The Field of Dreams quote of "If you build it, he will come," has a use beyond a man trying to summon dead baseball players to an Iowa cornfield: it is referenced at an absurdly-high rate when explaining attendance woes or successes in sports. The logic is pretty simple: if a team is not very good, you're not likely to draw the same kind of crowd you would with a more talented group.
In Robert Morris' case, it reads more like a rhetorical question. Something has been built, but will they come?
This week, the NCAA released attendance figures for the 345 Division I basketball teams from the 2012-13 season, with all of the usual suspects (Kentucky, Syracuse, Louisville) on the top of the list. For the sake of this blog, it also included data for Robert Morris and other teams in the NEC.
The findings were pretty standard in that many of the top teams (LIU Brooklyn, Wagner) had some of the best attendance figures while some of the league's bottom dwellers (Saint Francis (PA), Fairleigh Dickinson) struggled to bring out a crowd.
There was one notable exception to this trend and that was the Colonials, who won the conference's regular season championship, but had only the eighth-best attendance in the 12-team league.
|Average attendance||% capacity||2012-13 record|
|Central Conn. State||1,905||71.78||13-17|
|Mount St. Mary's||1,227||35.06||18-14|
|Saint Francis (PA)||959||27.4||5-24|
|St. Francis (NY)||582||48.5||12-18|
Anyone that has caught a game at the Sewall Center knows that the facility is usually always far from full during the regular season, but these attendance numbers show what kind of disparity exists, especially given how successful the team has been not only last season, but over the past 6-7 years. Even as far as percentage of the arena's capacity goes, the Colonials are still eighth in the conference.
I guess there are a slew of reasons for this. Most obviously, it's not only a college team in a pro sports town, but the school is pretty far down the collegiate pecking order, well behind Pitt, but also trailing schools like Penn State, West Virginia and Duquesne (more or less) in terms of local interest. It's also a school which still has a sizable portion of students that are considered commuters, a.k.a those that are less likely to trek back to campus for a basketball game.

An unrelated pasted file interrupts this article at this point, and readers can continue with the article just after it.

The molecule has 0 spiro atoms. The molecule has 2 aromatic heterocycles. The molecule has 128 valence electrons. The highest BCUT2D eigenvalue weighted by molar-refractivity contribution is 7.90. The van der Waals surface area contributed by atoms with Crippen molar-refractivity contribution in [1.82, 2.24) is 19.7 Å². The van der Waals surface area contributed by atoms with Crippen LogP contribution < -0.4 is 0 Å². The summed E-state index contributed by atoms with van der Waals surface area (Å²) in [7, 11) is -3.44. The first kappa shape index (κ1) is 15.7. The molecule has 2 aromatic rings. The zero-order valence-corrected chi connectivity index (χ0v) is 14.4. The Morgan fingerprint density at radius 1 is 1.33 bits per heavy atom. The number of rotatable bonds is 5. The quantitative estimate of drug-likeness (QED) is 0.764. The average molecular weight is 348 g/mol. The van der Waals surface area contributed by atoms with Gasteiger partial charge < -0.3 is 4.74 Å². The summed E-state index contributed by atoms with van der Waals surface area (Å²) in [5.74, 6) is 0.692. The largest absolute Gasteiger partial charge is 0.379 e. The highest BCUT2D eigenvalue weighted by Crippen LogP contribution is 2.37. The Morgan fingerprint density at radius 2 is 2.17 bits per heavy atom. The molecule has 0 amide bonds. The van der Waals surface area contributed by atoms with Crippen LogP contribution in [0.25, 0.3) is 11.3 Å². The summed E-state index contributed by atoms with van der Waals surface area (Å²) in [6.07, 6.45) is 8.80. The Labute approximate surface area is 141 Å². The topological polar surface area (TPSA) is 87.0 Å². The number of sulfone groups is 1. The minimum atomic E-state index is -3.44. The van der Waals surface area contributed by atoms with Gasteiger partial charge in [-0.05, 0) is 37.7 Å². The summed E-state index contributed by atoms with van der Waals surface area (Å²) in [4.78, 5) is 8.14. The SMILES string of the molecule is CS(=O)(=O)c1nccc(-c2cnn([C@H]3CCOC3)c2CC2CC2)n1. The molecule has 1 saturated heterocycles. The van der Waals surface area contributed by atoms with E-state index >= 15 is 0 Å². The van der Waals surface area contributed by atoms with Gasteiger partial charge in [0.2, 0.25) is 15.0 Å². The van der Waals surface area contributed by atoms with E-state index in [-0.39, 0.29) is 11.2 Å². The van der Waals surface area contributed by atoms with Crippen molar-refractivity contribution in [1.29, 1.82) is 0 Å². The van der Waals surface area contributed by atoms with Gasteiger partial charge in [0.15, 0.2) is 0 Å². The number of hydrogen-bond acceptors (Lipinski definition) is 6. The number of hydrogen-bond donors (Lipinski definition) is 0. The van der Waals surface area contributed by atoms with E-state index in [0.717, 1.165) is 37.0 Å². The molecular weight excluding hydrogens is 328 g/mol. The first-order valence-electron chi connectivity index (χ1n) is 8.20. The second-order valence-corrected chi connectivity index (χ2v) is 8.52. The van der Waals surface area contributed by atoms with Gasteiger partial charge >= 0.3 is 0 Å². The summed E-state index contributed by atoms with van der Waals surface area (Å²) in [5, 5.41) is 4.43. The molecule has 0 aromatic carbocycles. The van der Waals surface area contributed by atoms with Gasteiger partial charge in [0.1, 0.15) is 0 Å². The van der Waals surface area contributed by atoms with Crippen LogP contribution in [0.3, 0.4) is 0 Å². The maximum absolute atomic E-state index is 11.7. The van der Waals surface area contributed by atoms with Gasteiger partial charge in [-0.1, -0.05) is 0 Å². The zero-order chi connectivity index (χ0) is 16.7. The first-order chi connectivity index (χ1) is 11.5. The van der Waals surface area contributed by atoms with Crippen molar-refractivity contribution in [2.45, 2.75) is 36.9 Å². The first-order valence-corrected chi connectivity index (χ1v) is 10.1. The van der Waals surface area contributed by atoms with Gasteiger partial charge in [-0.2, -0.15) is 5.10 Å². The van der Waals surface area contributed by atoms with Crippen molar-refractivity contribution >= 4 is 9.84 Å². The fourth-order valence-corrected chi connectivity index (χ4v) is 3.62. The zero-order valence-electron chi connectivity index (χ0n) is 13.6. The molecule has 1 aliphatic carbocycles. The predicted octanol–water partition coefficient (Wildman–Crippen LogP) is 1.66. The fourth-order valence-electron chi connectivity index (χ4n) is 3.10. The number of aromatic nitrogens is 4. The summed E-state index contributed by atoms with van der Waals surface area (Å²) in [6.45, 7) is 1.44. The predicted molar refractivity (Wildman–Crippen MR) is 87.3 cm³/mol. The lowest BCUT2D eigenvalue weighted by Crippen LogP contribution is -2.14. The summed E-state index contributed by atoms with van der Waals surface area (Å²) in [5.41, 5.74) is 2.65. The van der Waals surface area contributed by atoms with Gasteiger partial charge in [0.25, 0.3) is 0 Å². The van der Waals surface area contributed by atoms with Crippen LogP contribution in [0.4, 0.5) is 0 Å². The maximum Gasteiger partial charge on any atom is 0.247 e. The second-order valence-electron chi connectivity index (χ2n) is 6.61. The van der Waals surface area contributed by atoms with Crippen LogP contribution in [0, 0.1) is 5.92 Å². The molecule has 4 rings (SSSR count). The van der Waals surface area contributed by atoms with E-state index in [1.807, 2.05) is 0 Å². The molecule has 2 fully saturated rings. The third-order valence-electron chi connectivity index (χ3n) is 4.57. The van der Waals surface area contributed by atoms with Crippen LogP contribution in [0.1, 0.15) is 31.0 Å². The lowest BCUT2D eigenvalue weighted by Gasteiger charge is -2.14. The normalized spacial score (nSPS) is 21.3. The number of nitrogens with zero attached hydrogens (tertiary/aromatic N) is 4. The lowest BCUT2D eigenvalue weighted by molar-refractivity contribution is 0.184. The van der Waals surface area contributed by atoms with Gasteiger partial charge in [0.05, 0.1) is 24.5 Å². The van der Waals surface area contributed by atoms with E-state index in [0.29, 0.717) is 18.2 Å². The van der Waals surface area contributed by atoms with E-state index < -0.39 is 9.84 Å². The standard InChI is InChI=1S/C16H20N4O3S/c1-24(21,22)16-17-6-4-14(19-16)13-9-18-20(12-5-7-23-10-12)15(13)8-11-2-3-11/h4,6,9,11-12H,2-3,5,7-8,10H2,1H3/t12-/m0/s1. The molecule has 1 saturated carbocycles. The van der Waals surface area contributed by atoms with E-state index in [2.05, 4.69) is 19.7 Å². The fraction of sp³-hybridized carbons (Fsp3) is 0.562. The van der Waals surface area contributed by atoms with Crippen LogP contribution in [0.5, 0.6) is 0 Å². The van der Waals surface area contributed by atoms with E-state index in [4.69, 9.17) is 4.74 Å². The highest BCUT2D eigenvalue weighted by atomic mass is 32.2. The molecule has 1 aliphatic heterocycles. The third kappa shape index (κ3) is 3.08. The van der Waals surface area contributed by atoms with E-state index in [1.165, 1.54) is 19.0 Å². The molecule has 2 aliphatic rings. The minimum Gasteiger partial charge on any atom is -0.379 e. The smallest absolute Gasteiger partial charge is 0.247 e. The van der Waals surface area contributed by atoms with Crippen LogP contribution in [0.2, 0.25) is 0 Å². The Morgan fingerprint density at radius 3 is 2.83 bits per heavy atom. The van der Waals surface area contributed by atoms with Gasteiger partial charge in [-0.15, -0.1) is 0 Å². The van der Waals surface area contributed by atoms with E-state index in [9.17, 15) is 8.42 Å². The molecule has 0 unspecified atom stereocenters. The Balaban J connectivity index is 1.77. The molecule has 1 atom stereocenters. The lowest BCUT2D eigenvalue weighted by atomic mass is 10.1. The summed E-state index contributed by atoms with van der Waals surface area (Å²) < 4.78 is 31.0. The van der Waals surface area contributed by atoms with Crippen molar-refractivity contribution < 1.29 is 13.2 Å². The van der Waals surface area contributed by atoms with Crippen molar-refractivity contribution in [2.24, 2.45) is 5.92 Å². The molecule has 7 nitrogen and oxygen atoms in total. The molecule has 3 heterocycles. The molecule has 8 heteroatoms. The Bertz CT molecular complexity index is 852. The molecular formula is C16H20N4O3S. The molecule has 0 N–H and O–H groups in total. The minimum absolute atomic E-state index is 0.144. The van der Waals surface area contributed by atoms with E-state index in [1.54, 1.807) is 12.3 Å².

Let's also not forget it's a big city with a lot of other options beyond a basketball game. For example, my alma mater, Boston University, routinely averages less than 1,000 fans per game even though they've been one of the best teams in their conference over the last decade. Then again, BU is an easy walk from downtown Boston while Robert Morris is at least a 20-minute drive from many of Pittsburgh's entertainment options. Not exactly identical situations.
Success is often the easiest way to drum up attendance and create some sort of interest, but that simply hasn't been the case for the Colonials. Perhaps the NIT win over Kentucky can be some kind of spark heading into the 2013-14 season, but as of now, this is still a program that is looking to figure out an answer to what seems like a pretty basic formula.